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Effects of aleglitazar, a balanced dual peroxisome proliferator-activated receptor α/γ agonist on glycemic and lipid parameters in a primate model of the metabolic syndrome
Cardiovascular Diabetology volume 10, Article number: 7 (2011)
Glycemic control and management of dyslipidemia to reduce cardiovascular risk are major therapeutic goals in individuals with type 2 diabetes mellitus (T2DM). This study was performed to evaluate the effects of aleglitazar, a balanced dual peroxisome proliferator-activated receptor α/γ (PPARα/γ) agonist, on both lipid and glycemic parameters in obese, hypertriglyceridemic, insulin-resistant rhesus monkeys.
A 135-day efficacy study was performed in six rhesus monkeys. After a 28-day baseline assessment (vehicle only), monkeys received oral aleglitazar 0.03 mg/kg per day for 42 days, followed by a 63-day washout period. Plasma levels of markers of glycemic and lipid regulation were measured at baseline, at the end of the dosing period, and at the end of the washout period.
Compared with baseline values, aleglitazar 0.03 mg/kg per day reduced triglyceride levels by an average of 89% (328 to 36 mg/dL; P = 0.0035 when normalized for baseline levels) and increased high-density lipoprotein cholesterol levels by 125% (46 to 102 mg/dL; P = 0.0007). Furthermore, aleglitazar reduced low-density lipoprotein cholesterol levels (41%) and increased levels of apolipoprotein A-I (17%) and A-II (17%). Aleglitazar also improved insulin sensitivity by 60% (P = 0.001). Mean body weight was reduced by 5.9% from baseline values with aleglitazar at this dose (P = 0.043).
Aleglitazar, a dual PPARα/γ agonist, has beneficial effects on both lipid and glucose parameters and may have a therapeutic role in modifying cardiovascular risk factors and improving glycemic control in patients with T2DM.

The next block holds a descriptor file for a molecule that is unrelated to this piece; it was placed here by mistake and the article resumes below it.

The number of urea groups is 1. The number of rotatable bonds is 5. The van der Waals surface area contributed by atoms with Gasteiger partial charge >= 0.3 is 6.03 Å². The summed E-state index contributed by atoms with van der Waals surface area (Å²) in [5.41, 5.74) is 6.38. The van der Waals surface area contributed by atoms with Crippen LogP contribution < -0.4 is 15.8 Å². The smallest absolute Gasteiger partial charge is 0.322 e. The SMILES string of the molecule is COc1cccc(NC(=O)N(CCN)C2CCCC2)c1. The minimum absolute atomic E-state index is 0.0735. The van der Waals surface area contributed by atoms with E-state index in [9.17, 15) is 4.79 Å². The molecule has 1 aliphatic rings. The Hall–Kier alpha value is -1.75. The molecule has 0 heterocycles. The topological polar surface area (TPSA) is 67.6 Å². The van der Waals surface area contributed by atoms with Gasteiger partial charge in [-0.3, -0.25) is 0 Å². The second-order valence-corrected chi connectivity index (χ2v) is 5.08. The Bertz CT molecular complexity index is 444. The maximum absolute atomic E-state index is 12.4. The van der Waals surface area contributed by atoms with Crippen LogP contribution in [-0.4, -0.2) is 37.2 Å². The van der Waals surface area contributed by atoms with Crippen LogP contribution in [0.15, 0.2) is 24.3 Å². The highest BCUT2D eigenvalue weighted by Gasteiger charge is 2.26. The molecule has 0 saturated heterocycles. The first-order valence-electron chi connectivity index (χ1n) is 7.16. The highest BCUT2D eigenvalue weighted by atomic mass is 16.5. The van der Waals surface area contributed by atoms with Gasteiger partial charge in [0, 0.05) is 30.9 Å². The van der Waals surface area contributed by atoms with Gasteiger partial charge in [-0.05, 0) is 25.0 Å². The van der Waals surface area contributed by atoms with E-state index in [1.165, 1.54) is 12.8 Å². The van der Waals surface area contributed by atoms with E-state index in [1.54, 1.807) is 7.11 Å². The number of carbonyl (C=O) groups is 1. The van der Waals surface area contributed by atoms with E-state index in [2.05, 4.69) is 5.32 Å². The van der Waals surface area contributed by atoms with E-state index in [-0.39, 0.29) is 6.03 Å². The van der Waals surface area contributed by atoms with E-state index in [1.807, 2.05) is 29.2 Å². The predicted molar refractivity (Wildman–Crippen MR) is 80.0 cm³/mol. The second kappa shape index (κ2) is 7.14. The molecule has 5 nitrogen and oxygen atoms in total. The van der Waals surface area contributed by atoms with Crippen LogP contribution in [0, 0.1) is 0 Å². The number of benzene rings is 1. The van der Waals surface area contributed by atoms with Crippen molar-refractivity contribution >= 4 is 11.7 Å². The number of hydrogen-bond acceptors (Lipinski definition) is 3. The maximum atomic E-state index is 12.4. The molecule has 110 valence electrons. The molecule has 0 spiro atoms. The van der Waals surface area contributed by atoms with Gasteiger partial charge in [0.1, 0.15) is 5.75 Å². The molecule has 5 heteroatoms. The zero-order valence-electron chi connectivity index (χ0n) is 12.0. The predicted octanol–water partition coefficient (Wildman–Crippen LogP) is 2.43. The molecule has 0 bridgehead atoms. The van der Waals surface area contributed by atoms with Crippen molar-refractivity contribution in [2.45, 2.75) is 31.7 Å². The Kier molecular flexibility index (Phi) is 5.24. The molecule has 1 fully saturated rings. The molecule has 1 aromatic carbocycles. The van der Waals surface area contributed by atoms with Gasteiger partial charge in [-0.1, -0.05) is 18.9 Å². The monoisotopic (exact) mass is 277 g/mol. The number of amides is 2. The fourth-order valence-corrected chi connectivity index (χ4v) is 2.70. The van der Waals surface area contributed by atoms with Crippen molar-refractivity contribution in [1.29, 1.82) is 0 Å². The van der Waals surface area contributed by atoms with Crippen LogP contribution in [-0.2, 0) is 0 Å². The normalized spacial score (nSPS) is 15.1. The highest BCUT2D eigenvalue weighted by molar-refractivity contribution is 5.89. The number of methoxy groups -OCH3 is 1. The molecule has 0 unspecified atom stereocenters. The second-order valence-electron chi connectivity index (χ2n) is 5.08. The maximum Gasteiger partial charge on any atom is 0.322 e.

According to the World Health Organization, cardiovascular disease accounts for half of all deaths in individuals with type 2 diabetes mellitus (T2DM) . This highlights the need to reduce the cardiovascular risk in these individuals by management of the major T2DM-related risk factors: dyslipidemia, hyperglycemia, hypertension, and body weight [2, 3]. Dyslipidemia in subjects with T2DM is characterized by elevated levels of triglycerides (TGs) and reduced levels of high-density lipoprotein cholesterol (HDL-C). Although levels of low-density lipoprotein cholesterol (LDL-C) are not significantly increased, the profile in T2DM is characterized by atherogenic small dense particles. Statin therapy has been proven to reduce effectively plasma levels of LDL-C; however, effects on HDL-C and TG levels are more modest. Therefore, a safe and efficacious therapy that can provide improvements in the overall lipid profile of patients with T2DM, while achieving good glycemic control, would have great value in reducing the risk of cardiovascular disease.